Time for a bump. Say, how's the Republican Party looking these days? Does their internal crisis mean a countdown to government shut down...or will they self-destruct first?
    I would rather they right Obamacare in the grass roots, which is where I'm fighting it.

    One insight:

    September 21, 2013
    Good Populism, Bad Populism
    By ROSS DOUTHAT

    HERE’S the good news for Republicans: The party now has a faction committed to learning real lessons from the 2012 defeat, breaking with the right’s stale policy consensus and embracing new ideas on a range of issues, from foreign policy to middle-class taxes, the drug war to banking reform.

    Here’s the bad news for Republicans: The party also has a faction committed to a reckless, pointless budget brinkmanship, which creates a perpetual cycle of outrage and disillusionment among conservatives and leaves Washington lurching from one manufactured crisis to the next.

    Here’s the strange news for Republicans: These two factions are actually one and the same.

    The media tend to assume that moderation and reform are essentially synonymous. But ever since Mitt Romney lost last November, most of the genuine policy innovation on the right has come from the party’s populist, Tea Party-affiliated wing. The key figure has been Senator Rand Paul of Kentucky, whose antiwar conservatism has kicked off a post-Iraq foreign policy debate that the party desperately needed, and whose forays into issues like sentencing reform and drug policy have raised the possibility of a national Republican Party that’s smart as well as tough on crime.

    But it hasn’t just been Paul turning populism into policy. This spring, Senator David Vitter of Louisiana, nobody’s idea of a moderate, became the Republican face of a financial reform effort aimed at addressing the problem of “too big to fail” banks. And then just last week, Paul’s frequent ally Mike Lee, the junior senator from Utah, took the floor at the American Enterprise Institute to offer a tax-reform proposal that would actually help middle-class families rather than mostly cut taxes on the investor class.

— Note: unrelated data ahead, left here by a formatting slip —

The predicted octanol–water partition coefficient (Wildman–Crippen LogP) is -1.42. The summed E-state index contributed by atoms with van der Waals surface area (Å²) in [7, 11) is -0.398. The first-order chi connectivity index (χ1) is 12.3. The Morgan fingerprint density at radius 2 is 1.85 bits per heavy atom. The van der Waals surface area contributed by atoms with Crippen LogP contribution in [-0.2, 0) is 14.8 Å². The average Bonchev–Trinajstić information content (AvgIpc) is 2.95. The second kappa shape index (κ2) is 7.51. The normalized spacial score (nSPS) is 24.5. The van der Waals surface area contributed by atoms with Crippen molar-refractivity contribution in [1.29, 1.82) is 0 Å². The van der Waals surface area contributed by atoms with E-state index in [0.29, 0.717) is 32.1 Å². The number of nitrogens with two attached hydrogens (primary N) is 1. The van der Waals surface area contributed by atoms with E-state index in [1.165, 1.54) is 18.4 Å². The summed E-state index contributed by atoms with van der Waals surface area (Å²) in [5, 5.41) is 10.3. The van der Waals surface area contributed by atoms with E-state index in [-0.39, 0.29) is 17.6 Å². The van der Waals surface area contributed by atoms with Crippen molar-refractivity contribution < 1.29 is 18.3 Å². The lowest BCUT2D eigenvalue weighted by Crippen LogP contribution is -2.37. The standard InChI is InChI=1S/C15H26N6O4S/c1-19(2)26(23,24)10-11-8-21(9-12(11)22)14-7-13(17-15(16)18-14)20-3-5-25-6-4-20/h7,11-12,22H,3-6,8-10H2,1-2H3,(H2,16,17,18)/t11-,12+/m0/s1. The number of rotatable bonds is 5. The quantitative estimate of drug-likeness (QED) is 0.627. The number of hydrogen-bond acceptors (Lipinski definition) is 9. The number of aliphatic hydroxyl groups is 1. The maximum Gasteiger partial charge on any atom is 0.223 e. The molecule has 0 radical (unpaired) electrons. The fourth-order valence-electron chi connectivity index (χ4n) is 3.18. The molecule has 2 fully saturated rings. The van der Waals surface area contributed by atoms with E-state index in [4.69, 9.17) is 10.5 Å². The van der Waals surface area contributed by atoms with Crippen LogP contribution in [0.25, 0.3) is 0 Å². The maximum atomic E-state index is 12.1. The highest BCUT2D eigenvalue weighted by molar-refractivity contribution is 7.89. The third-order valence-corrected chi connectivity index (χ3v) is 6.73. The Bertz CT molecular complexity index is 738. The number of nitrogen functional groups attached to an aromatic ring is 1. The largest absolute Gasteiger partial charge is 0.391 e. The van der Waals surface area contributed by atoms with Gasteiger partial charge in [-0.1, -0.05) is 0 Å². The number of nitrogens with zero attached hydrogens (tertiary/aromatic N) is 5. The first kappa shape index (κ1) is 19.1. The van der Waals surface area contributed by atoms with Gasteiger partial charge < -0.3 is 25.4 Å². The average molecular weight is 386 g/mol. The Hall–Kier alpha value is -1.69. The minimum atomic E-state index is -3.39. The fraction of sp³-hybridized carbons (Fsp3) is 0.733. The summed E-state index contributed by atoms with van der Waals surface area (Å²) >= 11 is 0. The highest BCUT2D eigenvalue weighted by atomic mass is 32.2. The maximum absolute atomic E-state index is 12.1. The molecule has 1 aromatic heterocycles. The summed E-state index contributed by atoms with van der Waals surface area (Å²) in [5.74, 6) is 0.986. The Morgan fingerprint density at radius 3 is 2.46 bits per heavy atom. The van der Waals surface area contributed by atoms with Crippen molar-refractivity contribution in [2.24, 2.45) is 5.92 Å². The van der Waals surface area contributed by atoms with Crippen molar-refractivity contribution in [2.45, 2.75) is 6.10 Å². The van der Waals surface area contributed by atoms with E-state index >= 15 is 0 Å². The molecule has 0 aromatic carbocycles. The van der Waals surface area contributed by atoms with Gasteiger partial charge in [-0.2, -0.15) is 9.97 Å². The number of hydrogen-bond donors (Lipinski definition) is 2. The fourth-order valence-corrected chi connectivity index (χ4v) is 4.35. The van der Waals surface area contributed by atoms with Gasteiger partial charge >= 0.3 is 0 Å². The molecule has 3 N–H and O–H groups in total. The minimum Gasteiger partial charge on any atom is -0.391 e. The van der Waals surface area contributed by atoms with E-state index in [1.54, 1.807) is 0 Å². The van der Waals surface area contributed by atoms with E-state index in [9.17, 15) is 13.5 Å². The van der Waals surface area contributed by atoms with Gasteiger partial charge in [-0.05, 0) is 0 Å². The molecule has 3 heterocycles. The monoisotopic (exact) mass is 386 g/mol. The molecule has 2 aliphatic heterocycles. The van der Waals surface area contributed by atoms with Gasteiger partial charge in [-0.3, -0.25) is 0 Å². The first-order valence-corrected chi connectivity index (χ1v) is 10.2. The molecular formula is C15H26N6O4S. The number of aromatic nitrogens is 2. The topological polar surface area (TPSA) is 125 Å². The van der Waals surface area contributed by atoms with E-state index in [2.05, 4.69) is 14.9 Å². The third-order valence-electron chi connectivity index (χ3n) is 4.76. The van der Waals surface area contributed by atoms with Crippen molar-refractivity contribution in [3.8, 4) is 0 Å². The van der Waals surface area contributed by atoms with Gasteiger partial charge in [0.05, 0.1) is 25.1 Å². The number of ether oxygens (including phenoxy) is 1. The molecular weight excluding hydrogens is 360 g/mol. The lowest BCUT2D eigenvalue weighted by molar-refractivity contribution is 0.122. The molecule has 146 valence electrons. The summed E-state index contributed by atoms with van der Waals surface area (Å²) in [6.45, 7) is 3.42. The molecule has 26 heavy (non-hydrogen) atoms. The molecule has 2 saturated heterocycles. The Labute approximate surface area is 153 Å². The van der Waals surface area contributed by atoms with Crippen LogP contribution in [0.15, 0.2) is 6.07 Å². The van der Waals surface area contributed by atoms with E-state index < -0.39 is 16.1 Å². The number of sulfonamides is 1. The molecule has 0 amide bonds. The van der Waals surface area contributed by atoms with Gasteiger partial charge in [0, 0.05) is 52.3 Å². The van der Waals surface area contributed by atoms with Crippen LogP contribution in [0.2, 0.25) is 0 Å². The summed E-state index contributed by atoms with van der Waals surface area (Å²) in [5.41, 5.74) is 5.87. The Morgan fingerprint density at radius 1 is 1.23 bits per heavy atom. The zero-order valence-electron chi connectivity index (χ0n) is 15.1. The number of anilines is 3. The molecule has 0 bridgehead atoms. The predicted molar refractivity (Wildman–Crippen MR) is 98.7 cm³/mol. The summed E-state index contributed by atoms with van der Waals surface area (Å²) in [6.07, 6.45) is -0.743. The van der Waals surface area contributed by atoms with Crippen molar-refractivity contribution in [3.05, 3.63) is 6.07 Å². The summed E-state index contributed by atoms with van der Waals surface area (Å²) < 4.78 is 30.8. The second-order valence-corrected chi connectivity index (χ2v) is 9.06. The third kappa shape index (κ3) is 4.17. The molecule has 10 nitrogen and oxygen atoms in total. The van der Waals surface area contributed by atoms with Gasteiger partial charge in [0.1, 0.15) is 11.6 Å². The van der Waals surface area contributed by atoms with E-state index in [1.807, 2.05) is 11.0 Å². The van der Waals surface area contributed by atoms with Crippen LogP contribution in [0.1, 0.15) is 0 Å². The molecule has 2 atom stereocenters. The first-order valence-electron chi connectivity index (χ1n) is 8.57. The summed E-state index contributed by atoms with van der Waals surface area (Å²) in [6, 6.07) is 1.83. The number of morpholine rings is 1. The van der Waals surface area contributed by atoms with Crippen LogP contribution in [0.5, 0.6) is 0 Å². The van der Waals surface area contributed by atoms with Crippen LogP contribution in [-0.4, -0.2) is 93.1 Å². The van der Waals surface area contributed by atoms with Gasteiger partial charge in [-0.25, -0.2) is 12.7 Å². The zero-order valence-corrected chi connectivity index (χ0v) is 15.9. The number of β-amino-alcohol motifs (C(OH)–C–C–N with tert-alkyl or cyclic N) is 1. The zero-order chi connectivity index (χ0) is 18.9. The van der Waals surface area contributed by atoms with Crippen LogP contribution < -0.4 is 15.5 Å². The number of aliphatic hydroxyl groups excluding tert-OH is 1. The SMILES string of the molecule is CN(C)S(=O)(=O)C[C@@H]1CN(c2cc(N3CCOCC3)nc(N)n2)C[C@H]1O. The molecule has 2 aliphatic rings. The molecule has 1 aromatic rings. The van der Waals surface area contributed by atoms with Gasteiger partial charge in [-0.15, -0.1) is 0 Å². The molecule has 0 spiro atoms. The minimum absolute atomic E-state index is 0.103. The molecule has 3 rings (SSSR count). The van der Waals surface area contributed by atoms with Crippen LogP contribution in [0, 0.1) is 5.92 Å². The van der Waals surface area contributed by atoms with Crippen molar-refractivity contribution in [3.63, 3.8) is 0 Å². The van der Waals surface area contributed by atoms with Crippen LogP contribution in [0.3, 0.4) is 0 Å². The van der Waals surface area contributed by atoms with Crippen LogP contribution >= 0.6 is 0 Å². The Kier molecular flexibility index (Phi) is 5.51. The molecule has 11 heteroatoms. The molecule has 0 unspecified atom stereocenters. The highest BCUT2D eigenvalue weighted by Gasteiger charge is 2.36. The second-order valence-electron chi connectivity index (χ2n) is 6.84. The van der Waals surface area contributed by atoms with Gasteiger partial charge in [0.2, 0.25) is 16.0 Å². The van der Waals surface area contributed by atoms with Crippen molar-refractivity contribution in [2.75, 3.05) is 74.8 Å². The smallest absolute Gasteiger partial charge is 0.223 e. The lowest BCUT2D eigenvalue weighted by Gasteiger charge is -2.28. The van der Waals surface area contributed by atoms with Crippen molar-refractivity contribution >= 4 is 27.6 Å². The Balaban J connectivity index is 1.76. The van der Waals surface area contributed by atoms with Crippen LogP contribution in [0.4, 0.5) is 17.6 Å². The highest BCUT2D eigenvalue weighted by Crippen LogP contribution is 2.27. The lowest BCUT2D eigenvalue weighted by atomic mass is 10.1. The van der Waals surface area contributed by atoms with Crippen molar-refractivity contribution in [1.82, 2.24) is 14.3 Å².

The Lee proposal is a particularly noteworthy breakthrough. Its centerpiece, a large expansion of the child tax credit, is an example of how social conservatism could seek to assist families instead of just lecturing them — by addressing the rising cost of child rearing, the stress wage stagnation puts on parents, and the link between family instability and socioeconomic disarray. This makes it the first major Republican tax proposal in years that actually seems tailored to contemporary challenges rather than to the economic climate of 1979.

    But despite the best efforts of the Lee tax plan’s admirers, the party’s populists didn’t make headlines last week on that issue. Instead, Lee and Paul were in the news — with the ubiquitous, less innovative junior senator from Texas, Ted Cruz — because they’re part of the so-called “defund Obamacare” effort, an elaborate game of make-believe in which Republicans are supposed to pretend, for the sake of political leverage, that they’ll actually shut down the government if the president refuses to go along with the repeal of his own signature legislative achievement. (How Republicans gain leverage by threatening a shutdown they’d be blamed for has never been adequately explained.)